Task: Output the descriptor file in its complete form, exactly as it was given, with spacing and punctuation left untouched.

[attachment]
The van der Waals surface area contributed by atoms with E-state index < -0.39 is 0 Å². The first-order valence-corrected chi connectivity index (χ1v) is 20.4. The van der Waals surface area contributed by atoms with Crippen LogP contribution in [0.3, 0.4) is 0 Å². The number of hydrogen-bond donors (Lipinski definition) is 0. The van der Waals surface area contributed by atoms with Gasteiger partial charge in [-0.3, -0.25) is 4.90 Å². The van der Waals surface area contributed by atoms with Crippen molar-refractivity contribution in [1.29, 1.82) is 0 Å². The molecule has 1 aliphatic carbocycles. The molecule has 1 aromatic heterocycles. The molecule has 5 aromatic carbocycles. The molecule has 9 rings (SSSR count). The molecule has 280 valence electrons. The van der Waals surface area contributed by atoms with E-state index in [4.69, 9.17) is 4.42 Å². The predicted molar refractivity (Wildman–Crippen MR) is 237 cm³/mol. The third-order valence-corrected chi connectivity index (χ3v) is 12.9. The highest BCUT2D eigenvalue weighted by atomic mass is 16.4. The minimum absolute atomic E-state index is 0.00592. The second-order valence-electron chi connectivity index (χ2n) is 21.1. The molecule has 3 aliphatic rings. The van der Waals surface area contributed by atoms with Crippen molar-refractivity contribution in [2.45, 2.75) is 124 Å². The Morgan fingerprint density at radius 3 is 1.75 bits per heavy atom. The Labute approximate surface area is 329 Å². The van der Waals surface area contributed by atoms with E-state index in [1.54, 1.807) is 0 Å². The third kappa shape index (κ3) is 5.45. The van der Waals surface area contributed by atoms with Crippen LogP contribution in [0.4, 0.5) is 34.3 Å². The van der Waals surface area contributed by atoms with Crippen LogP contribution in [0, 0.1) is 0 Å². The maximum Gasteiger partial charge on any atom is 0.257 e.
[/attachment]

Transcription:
The van der Waals surface area contributed by atoms with E-state index < -0.39 is 0 Å². The first-order valence-corrected chi connectivity index (χ1v) is 20.4. The van der Waals surface area contributed by atoms with Crippen LogP contribution in [0.3, 0.4) is 0 Å². The number of hydrogen-bond donors (Lipinski definition) is 0. The van der Waals surface area contributed by atoms with Gasteiger partial charge in [-0.3, -0.25) is 4.90 Å². The van der Waals surface area contributed by atoms with Crippen molar-refractivity contribution in [1.29, 1.82) is 0 Å². The molecule has 1 aliphatic carbocycles. The molecule has 1 aromatic heterocycles. The molecule has 5 aromatic carbocycles. The molecule has 9 rings (SSSR count). The molecule has 280 valence electrons. The van der Waals surface area contributed by atoms with E-state index in [4.69, 9.17) is 4.42 Å². The predicted molar refractivity (Wildman–Crippen MR) is 237 cm³/mol. The third-order valence-corrected chi connectivity index (χ3v) is 12.9. The highest BCUT2D eigenvalue weighted by atomic mass is 16.4. The minimum absolute atomic E-state index is 0.00592. The second-order valence-electron chi connectivity index (χ2n) is 21.1. The molecule has 3 aliphatic rings. The van der Waals surface area contributed by atoms with Crippen molar-refractivity contribution in [2.45, 2.75) is 124 Å². The Morgan fingerprint density at radius 3 is 1.75 bits per heavy atom. The Labute approximate surface area is 329 Å². The van der Waals surface area contributed by atoms with E-state index in [1.54, 1.807) is 0 Å². The third kappa shape index (κ3) is 5.45. The van der Waals surface area contributed by atoms with Crippen LogP contribution in [0.4, 0.5) is 34.3 Å². The van der Waals surface area contributed by atoms with Crippen LogP contribution in [0, 0.1) is 0 Å². The maximum Gasteiger partial charge on any atom is 0.257 e.